The Bechdel Test needs an update: We’ve set the bar for female representation too low. 20th Century Fox The Bechdel Test, the brainchild of cartoonist Alison Bechdel, bubbled out of a 1985 comic strip called Dykes to Watch Out For. It was Bechdel’s modest proposal for assessing how well a given film represented its female characters, and it went like so: Do you, movie, feature two or more named women? Your Friends and Rapists — Medium, Long That summer I only listened to “Ceremony” and I remember it didn’t rain. I was nineteen years old. It was the summer after my second year at the University of Western Ontario, which would also be my last year at the University of Western Ontario, and I took a job advertised to students. The job was to get in a van and take a yellow pad of sign-up forms and a pen and wear comfortable shoes (no flip-flops) and sell fixed-price natural gas to anyone who could be convinced they were paying too much for broken-price natural gas. It was a blank summer. Every day seemed of exactly the same quality.
15 Rape Jokes That Work Lindy West, Jessica Valenti, and Jonnie Marbles have already written everything I would have to say, and quite a bit more, about the latest Daniel Tosh rape joke controversy. So here’s what I have to add to the conversation: an even longer list (including some mentioned by Lindy, Jessica, and Jonnie) of rape jokes that work as jokes–which is to say, A) they’re constructed so that rape victims are not the butt of the joke, and B) they made me laugh. Emphasis on the “me” there. Not everyone’s going to agree, and some people are going to think I’m a bad feminist, which, what else is new. But I want to be able to link to this post in the future, when this happens again–because it always does–and hordes of young men start screaming–because they always do–that feminists are trying to take all the funny out of comedy AGAIN.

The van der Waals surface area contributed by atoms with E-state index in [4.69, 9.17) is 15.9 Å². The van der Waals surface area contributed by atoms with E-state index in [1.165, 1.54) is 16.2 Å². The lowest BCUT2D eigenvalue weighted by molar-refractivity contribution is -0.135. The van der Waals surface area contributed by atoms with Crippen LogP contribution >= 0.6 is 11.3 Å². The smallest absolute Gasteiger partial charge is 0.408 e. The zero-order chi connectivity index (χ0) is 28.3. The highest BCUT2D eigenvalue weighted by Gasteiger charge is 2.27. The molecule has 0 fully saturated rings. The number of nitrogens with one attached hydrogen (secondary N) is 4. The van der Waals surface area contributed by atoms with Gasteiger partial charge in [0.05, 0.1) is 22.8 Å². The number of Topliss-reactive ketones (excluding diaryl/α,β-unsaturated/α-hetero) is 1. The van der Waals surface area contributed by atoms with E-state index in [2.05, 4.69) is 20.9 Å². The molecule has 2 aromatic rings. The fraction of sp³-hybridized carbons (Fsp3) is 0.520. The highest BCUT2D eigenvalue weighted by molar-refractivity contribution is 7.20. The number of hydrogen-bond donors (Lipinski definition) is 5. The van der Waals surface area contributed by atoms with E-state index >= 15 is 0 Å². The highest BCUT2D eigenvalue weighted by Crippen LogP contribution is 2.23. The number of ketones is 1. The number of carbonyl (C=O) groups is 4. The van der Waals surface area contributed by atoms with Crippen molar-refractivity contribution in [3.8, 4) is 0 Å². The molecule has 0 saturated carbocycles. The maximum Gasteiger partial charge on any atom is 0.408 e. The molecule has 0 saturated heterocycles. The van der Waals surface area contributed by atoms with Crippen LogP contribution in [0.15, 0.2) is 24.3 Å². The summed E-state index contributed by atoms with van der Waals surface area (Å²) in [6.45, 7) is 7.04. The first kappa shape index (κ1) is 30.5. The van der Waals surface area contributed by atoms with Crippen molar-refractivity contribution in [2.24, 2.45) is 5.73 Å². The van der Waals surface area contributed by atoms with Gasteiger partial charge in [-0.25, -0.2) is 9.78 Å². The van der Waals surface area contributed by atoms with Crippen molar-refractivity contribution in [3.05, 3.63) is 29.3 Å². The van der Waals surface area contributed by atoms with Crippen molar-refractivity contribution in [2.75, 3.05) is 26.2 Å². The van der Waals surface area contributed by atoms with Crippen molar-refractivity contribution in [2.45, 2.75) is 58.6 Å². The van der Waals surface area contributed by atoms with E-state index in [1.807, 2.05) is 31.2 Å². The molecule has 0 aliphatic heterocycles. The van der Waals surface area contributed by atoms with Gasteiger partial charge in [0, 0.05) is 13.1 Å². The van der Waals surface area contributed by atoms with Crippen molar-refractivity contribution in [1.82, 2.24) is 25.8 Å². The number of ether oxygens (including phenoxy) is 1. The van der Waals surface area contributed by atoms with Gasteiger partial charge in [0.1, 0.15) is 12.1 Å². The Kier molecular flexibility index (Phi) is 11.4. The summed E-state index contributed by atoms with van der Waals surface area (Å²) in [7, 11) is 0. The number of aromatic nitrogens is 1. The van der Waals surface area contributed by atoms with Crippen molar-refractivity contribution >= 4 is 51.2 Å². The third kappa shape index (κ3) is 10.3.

The Mako Mori Test: 'Pacific Rim' inspires a Bechdel Test alternative Fans of feminist film, or any lovers of media with strong female characters, might have a hard time justifying why they love certain movies. But the Mako Mori test, named after a Pacific Rim character at the center of a controversy, is attempting to change the conversation about what constitutes "strong women" in film. It's no secret that Pacific Rim, Guillermo del Toro's $200 million love song to Japanese pop culture, was a risky venture from the start. How to Make a Rape Joke When I was about 13 years old I saw Richard Pryor's masterpiece "Live in Concert" In it, he has a bit about how women ought to have pussies that can clamp down on a dick, like female dogs do, so that if they're raped, they can just take the rapist right down to the police with his dick trapped inside. (Sorry, can't find a YouTube clip from where I am right now) It's a funny bit, but the piece that blew my mind as a young teen girl was a part when he pauses and muses about how fucked up rape is, he asks how someone could "just take someone else's humanity like that". He doesn't stop for any kudos at that line - he just barrels ahead with the rest of the bit. I never, ever forgot it though.
Is Date Rape Funny? Seth Rogen Explains It All For You Just want to point out, if this changes anything for anyone... (not that anyone's comments thus far haven't been valid. It is unbelievably wrongheaded and truly gross for both rogen and faris to characterize that scene in such a way to make it seem excusable or funny) This Inspiring Photo Series Dresses Little Girls as Feminist Icons Who needs Disney princesses when you've got real-life heroines to admire? That's the thinking behind Because of Them We Can, the inspiring new photo project by Eunique Jones. The series features photos of little girls dressed as influential women alongside famous quotes. It is objectively the most adorable list of feminist icons ever created.
A woman walks into a rape, uh, bar A woman walks into a rape, uh, bar. She rapes the rapist, “Hey, rape kind of rape do you think I should rape?” The rapist rapes, “Don’t ask rape! I’m just a rapist!” Ha ha ha ha ha! Roger Weiss Studies The Hypocrisy Of Beauty In A Series Of Photos Which Distort The Objectification Of Women Artist Studies The Hypocrisy Of Beauty In A Series Of Photos Which Distort The Objectification Of Women Roger Weiss is a Swiss-born photographer, who displays in his work the obsession with the human form and try to touch in his work, issues such as the objectification of women. Human Dilations is a study in the feminine form and foray into the subject of beauty and it’s stereotypes. A woman is often boiled down info a series of visual queues that objectify and define her.